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Opioid Overdoses Treated in Emergency Departments

Identify opportunities for action

Graphic: Opioid overdoses continued to increase in cities and towns of all types.

 

Opioid overdoses continued to increase in cities and towns of all types.*

* From left to right, the categories are:

  • Non-core (non-metro): 21 percent increase
  • Micropolitan (non-metro): 24 percent increase
  • Small netro: 37 percent increase
  • Medium metro: 43 percent increase
  • Large fringe metro: 21 percent increase
  • Large central metro: 54 percent increase – Large and steady increase for large cities

SOURCE: CDC’s Enhanced State Opioid Overdose Surveillance (ESOOS) Program, 16 states reporting percent changes from July 2016 through September 2017.


Graphic: Detecting recent trends in opioid overdose ED visits provides opportunities for action in this fast-moving epidemic.

 

Detecting recent trends in opioid overdose ED visits provides opportunities for action in this fast-moving epidemic.
State Percentage Change
Alabama Data unavailable
Alaska Data unavailable
Arizona Data unavailable
Arkansas Data unavailable
California Data unavailable
Colorado Data unavailable
Connecticut Data unavailable
Delaware Increase 50% or more
District of Columbia Data unavailable
Florida Data unavailable
Georgia Data unavailable
Hawaii Data unavailable
Idaho Data unavailable
Illinois Increase 50% or more
Indiana Increase 25 to 49%
Iowa Data unavailable
Kansas Data unavailable
Kentucky Decrease
Louisiana Data unavailable
Maine Increase 25 to 49%
Maryland Data unavailable
Massachusetts Decrease
Michigan Data unavailable
Minnesota Data unavailable
Mississippi Data unavailable
Missouri Increase 1 to 24%
Montana Data unavailable
Nebraska Data unavailable
Nevada Increase 1 to 24%
New Hampshire Decrease
New Jersey Data unavailable
New Mexico Increase 1 to 24%
New York Data unavailable
North Carolina Increase 25 to 49%
North Dakota Data unavailable
Ohio Increase 25 to 49%
Oklahoma Data unavailable
Oregon Data unavailable
Pennsylvania Increase 50% or more
Rhode Island Decrease
South Carolina Data unavailable
South Dakota Data unavailable
Tennessee Data unavailable
Texas Data unavailable
Utah Data unavailable
Vermont Data unavailable
Virginia Data unavailable
Washington Data unavailable
West Virginia Decrease
Wisconsin Increase 50% or more
Wyoming Data unavailable

 

SOURCE: CDC’s Enhanced State Opioid Overdose Surveillance (ESOOS) Program, 16 states reporting percent changes from July 2016 through September 2017.

A rise in opioid overdoses is detected. What now?

A rise in opioid overdoses is detected. What now?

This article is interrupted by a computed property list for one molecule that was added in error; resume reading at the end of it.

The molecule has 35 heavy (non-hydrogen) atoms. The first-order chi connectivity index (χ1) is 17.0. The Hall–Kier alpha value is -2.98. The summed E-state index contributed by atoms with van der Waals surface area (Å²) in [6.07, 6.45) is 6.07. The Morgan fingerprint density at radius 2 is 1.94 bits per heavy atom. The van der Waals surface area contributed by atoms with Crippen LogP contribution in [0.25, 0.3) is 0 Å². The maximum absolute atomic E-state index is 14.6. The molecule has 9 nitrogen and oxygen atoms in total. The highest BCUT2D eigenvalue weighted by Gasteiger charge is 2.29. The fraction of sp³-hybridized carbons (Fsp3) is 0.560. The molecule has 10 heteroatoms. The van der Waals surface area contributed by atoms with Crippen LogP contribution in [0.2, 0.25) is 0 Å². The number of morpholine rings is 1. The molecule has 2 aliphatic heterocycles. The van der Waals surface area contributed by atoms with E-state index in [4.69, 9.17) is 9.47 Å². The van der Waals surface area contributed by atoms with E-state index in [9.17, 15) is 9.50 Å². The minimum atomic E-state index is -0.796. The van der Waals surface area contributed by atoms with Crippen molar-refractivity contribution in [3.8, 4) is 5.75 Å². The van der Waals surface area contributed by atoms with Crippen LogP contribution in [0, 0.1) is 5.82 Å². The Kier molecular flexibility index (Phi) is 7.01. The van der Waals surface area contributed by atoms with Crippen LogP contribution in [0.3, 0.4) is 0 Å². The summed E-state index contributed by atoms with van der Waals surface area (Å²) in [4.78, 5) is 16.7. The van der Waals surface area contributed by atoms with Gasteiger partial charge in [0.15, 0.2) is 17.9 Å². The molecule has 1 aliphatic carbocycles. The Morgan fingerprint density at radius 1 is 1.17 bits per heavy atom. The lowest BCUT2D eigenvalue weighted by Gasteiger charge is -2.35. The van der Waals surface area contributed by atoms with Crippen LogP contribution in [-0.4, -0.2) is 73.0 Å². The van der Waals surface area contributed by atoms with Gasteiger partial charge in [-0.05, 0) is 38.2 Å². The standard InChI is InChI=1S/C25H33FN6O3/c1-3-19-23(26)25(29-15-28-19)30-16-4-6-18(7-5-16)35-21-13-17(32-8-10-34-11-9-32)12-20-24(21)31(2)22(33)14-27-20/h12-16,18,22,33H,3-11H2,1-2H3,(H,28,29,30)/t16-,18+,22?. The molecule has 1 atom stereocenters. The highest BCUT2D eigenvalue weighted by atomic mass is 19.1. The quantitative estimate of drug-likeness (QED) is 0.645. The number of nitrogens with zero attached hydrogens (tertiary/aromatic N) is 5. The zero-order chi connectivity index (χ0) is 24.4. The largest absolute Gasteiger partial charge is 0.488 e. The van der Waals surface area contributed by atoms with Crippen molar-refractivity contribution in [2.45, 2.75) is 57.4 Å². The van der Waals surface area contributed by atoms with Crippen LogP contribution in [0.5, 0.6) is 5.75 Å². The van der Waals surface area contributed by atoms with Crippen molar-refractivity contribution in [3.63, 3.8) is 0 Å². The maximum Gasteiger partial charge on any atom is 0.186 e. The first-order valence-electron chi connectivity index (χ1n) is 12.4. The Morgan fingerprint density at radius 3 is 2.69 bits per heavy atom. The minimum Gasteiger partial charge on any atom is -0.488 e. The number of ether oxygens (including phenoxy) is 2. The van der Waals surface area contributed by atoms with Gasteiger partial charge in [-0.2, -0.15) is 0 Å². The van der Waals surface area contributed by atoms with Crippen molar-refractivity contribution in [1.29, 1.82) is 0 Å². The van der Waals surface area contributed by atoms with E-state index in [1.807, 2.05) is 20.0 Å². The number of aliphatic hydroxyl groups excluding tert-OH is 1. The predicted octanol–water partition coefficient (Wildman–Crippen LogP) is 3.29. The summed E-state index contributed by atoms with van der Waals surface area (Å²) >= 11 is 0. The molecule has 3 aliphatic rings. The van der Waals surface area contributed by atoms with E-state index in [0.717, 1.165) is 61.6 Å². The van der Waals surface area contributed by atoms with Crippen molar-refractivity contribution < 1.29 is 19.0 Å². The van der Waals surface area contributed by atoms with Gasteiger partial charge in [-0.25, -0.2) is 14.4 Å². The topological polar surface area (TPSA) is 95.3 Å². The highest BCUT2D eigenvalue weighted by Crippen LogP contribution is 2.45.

Naloxone is a drug that can reverse the effects of opioid overdose and can be life-saving if administered in time.

Medication-assisted treatment (MAT) for opioid use disorder (OUD) can aid in preventing repeat overdoses. MAT combines the use of medication (methadone, buprenorphine, or naltrexone) with counseling and behavioral therapies.

Coordinated, informed efforts can better prevent opioid overdoses and deaths

Local Emergency Department

  • Offer naloxone and training to patient’s family and friends, in case the patient has another overdose.
  • Connect patients with hospital case managers or peer navigators to link them to follow-up treatment and services.
  • Plan for the increasing number of patients with opioid-related conditions, including overdose, injection-related concerns, and withdrawal.

First Responders | Public Safety | Law Enforcement Officers

  • Get adequate supply and training for naloxone administration.
  • Identify changes in illicit drug supply and work with state and local health departments to respond effectively.
  • Collaborate with public health departments and health systems to enhance linkage to treatment and services.

Mental Health and Substance Abuse Treatment Providers

  • Increase treatment services, including MAT for OUD.
  • Increase and coordinate mental health services for conditions that often occur with OUD.

Community Members

  • Connect with organizations in the community that provide public health services, treatment, counseling, and naloxone distribution.

Community-Based Organizations

  • Assist in mobilizing a community response to those most at risk.
  • Provide resources to reduce harms that can occur when injecting drugs, including ones that offer screening for HIV and hepatitis B and C, in combination with referral to treatment and naloxone provision.

Local Health Departments

  • Alert the community to the rapid increase in opioid overdoses seen in emergency departments and inform strategic plans and timely responses.
  • Ensure an adequate naloxone supply.
  • Increase availability and access to necessary services.
  • Coordinate with key community groups to detect and respond to any changes in illicit drug use.
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